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The smarter approach to ‘green’ cities

Dhamodaran Ramakrishnan
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While green buildings are constructed using sustainable materials, smarter buildings are designed to run more efficiently and, more importantly, communicate with and about their various systems. They don’t just coexist with nature, but they also complement the nature by adding more greenness to it.

How can our infrastructure, our buildings, work more efficiently, reduce carbon emissions, and enable eco-friendly, healthy neighbourhoods? How can we make our buildings more sustainable? By far, buildings mimic living systems, and given their environmental impact, it's high time we design our building from the earth up to reinforce our future.

Significantly, our buildings, from homes, apartments, offices, manufacturing sites, and more are massive energy users. Experts estimate that commercial and residential buildings consume one-third of the world's energy. Indeed, buildings in our cities consume 42 per cent of all energy worldwide and emit more harmful carbon dioxide emissions into the environment than cars; energy costs alone represent about 30 per cent of an office building's total operating costs.

What’s more, up to 50 per cent of energy and water used in buildings is wasted. According to industry estimates, by 2025, buildings will be the number one consumer of energy in the world. These issues are accelerated by worldwide urbanization; and while 85 per cent of companies say they are focused on sustainability, only 30 per cent are collecting data with enough frequency to make changes. The United States National Science and Technology Council estimates that commercial and residential buildings consume 1/3 of the world's energy. In North America, for example this translates to 72 per cent of the electricity generation, 12 per cent of the water use, and 60% of non-industrial waste. And if worldwide energy use trends continue, buildings will become the largest consumer of global energy by 2025 — more than the transportation and industrial sectors combined.

The good news is buildings are talking — and it's time for us to listen. As people move into city buildings at record rates, city planners all over the world are infusing life into the building aided by advanced technologies. Unlike the past, many of the systems that constitute a building — heat, water, sewage, electricity, etc. — managed independently, are getting more and more integrated. It’s a symphony out there… reducing buildings are seeing a reduction in carbon dioxide (CO{-2}) emissions into the environment.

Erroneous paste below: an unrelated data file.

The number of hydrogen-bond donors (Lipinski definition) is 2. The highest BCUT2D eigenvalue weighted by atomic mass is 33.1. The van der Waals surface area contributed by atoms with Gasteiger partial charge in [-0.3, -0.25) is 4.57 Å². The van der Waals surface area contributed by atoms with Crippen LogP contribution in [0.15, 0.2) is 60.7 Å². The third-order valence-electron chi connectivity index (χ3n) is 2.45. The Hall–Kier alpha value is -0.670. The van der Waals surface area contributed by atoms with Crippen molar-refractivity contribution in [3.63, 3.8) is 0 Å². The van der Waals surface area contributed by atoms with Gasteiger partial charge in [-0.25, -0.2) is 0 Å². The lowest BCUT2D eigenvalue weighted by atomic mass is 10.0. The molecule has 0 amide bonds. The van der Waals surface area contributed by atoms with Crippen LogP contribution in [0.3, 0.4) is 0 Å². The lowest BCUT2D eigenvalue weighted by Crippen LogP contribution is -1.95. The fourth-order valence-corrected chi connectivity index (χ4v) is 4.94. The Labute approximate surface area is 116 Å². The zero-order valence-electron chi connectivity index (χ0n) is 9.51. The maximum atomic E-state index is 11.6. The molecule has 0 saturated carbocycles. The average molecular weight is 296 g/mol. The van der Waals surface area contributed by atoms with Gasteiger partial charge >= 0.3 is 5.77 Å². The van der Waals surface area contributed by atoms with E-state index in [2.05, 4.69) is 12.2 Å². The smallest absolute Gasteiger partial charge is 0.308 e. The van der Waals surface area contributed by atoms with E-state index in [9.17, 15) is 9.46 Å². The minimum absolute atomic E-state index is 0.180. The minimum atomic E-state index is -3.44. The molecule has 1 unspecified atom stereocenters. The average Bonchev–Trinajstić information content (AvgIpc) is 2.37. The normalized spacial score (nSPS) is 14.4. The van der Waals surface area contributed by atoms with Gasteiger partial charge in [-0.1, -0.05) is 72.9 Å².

While green buildings are constructed using sustainable materials, smarter buildings are designed to run more efficiently and, more importantly, communicate with and about their various systems. With the unprecedented proliferation of smart sensors and control systems over the last decade, many buildings across the globe have the ability to measure, sense and see the exact condition of practically everything in them. Increasingly, buildings are fast evolving like living organisms, they don’t just coexist with nature, but they also complement the nature by adding more greenness to it. For instance, a heating and cooling system is akin to the respiratory system; elevators and corridors are a circulatory system; and a building's smart sensors with sophisticated computer monitoring are the nervous system. And, they are evolving smarter.

Such buildings are live and smart, they are highly instrumented and connected systems of systems — water, power, transportation, etc. Similar to a living system in nature they can be complex, especially when you think about the conglomeration of buildings in a city's history. When we look at buildings holistically, with end-to-end visibility across all systems, we can see the live connections, the interactions, and opportunities for efficiency among the various systems. Each system affects others: water meters in bathrooms work together with security systems to analyze occupancy, affecting how quickly the building breathes in fresh air. Lighting, by heating a space, affects how much power is used for cooling. With the right data, an owner can decide whether replacing air conditioners makes better sense than a new roof. By adding a layer of intelligence, elements of a building including temperature, electricity, ventilation, water, waste management, telecommunications, and physical security can now be integrated for better management and control. Smarter, more sustainable buildings can quickly sense and respond at every system level possible — in order to protect citizens, save resources and reduce carbon emissions. Hence, there is a critical need to develop cost-effective ways of making buildings healthier and more energy-efficient.